My most recent read was Miss Percy’s Pocket Guide to the Care and Feeding of British Dragons, a light regency fantasy novel with a middle-aged spinster for a heroine. The story features a baby dragon and a LOT of cake, so if all that meets your fancy, be sure to keep reading my review! 😉

I haven’t read a lot of books in the same vein as Miss Percy’s, but the book fondly reminded me of the Memoirs of Lady Trent series, which shares the aspect of a respectable Englishwoman finding her way through life through adventure and, of course, dragons.

Book Information
Miss Percy’s Pocket Guide to the Care and Feeding of British Dragons by Quenby Olson
Series: A Miss Percy Guide (#1)
Published: October 26, 2021
Genre: Comedic, Fantasy of Manners
Pages: 347

Content Warnings: Very mild profanity

Miss Mildred Percy inherits a dragon.

 

Ah, but we’ve already got ahead of ourselves…

Miss Mildred Percy is a spinster. She does not dance, she has long stopped dreaming, and she certainly does not have adventures. That is, until her great uncle has the audacity to leave her an inheritance, one that includes a dragon’s egg.

 

The egg – as eggs are wont to do – decides to hatch, and Miss Mildred Percy is suddenly thrust out of the role of “spinster and general wallflower” and into the unprecedented position of “spinster and keeper of dragons.”

 

But England has not seen a dragon since… well, ever. And now Mildred must contend with raising a dragon (that should not exist), kindling a romance (with a humble vicar), and embarking on an adventure she never thought could be hers for the taking.

Miss Percy’s isn’t usually the type of book I read. That said, I found the book to be good deviation from the norm for me. It was a calmer read compared to my go-to pick of monsters, mayhem, and non-stop action and magic, of which Miss Percy‘s certainly is not.

Instead of relying on battle and magic, the story is instead carried by the incredibly well-written and intriguing character voice of the protagonist, Mildred.  We’re brought along for the ride as she navigates a life that quickly goes from lopsided to upside down over the course of the months that span in the novel.

All, of course, from the egg that’s discovered and hatched without her knowing until the baby dragon is already on the way…

One of the things I really liked about this book is how Mildred is not your typical protagonist at all. She’s a middle-aged woman who cowers beneath the shadow of her emotionally abusive younger sister. In other words, she’s the exact opposite of the often physically strong, sassy, young heroines that we get in a lot of fantasy these days.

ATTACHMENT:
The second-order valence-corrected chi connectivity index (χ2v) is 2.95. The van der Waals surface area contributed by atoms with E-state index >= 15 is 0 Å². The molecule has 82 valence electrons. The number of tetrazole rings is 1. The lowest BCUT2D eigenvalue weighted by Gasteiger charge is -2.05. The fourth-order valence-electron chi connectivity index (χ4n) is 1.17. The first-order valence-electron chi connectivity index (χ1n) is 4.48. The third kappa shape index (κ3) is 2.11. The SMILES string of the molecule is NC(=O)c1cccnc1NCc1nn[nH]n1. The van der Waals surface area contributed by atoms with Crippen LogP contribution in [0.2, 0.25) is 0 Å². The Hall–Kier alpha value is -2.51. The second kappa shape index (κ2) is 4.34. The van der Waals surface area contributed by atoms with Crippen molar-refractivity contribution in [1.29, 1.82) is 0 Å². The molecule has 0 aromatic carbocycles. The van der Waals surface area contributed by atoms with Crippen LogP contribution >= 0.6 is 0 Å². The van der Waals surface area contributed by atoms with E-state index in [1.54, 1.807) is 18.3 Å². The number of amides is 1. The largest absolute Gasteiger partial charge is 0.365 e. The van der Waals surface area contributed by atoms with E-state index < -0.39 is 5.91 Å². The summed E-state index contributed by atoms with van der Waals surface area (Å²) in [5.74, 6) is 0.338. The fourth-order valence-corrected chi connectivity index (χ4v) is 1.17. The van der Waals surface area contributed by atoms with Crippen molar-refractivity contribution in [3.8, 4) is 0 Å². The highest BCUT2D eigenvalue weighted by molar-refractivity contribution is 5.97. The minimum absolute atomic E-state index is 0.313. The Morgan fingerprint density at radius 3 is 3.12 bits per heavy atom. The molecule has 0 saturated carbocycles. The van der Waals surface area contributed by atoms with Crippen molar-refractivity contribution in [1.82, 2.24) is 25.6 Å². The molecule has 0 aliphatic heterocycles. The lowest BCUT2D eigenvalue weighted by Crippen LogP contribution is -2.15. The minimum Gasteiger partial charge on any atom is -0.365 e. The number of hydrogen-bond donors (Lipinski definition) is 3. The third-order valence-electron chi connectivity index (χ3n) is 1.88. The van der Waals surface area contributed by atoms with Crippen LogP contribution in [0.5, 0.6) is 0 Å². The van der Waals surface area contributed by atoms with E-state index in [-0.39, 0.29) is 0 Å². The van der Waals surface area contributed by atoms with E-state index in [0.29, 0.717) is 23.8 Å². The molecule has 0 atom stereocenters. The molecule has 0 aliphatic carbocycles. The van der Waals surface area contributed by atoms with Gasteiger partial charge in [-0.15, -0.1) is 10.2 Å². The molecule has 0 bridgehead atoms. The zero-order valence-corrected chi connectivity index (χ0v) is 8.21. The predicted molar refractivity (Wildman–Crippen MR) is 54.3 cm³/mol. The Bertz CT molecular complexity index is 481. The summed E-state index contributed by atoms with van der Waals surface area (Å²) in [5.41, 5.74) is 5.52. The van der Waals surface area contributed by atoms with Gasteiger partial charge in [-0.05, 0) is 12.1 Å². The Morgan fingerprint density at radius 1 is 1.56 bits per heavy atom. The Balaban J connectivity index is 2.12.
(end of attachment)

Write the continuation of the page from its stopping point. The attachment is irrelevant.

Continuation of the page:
She’s smart (but not brilliant), brave (but not brave enough to face her sister), has adventurous dreams (but never quite thought she was good enough to reach for them, partially because of the beforementioned sister). Mildred is a character I really found myself rooting for in her fight to overcome not just the physical cirumstances she found herself in but also the mental barriers she had placed upon herself. Over the length of the book, she grows much more into a woman capable of the wild adventures I wanted her to experience.

Most importantly, perhaps, is that she overcomes her sister.

Before the book begins, Mildred, as it goes, stayed at home to take care of her sick father while her younger sister, Diana, pursued her dream of getting married. When their father died, Mildred moved in with Diana because she was not yet married nor particularly had any prospects of becoming so. And that was where she stayed for 17 or so odd years.

That is more than enough time for an emotionally abusive family member to get under your skin, to change your value of self-worth from what it should be and into something easier to control instead. See, rather than supporting Mildred pursue a fulfilling life of her own, Diana used Mildred as a platform to buoy her own sense of control and self-worth. If something was wrong, it was Mildred’s fault.

If Mildred wanted to do something, she couldn’t (because what would Diana think? What about Diana’s children?).

I found Mildred’s journey of rediscovering the self, with the help of a certain unlikely vicar and a young dragon quite enjoyable indeed.

Though Fitz, the baby dragon, did not get quite as much page time as I would have liked, he was quite present in the last half of the book with the claws and fiery breath to match his attitude. Through the unusual circumstances of their introduction, Fitz and Mildred develop a kinship where together, they have no choice but to fight for the freedoms owed to them by other people who would otherwise continue to stifle them.

If you enjoy regency novels or historical fiction with lighter fantasy elements, I highly recommend giving Miss Percy’s a peek!

 

This book review is brought to you by the amazing peeps at Storytellers on Tour. Be sure to check out the other tour stops for Miss Percy’s Pocket Guide!

About the Author

Quenby Olson lives in Central Pennsylvania where she spends most of her time writing, glaring at baskets of unfolded laundry, and telling her kids to stop climbing things. She lives with her husband and five children, who do nothing to dampen her love of classical ballet, geeky crochet, and staying up late to watch old episodes of Doctor Who.

Check out her Website

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 If you end up reading Miss Percy’s, do leave a comment or email me and let me know what you think of the book.

See you next time!

—Erynn

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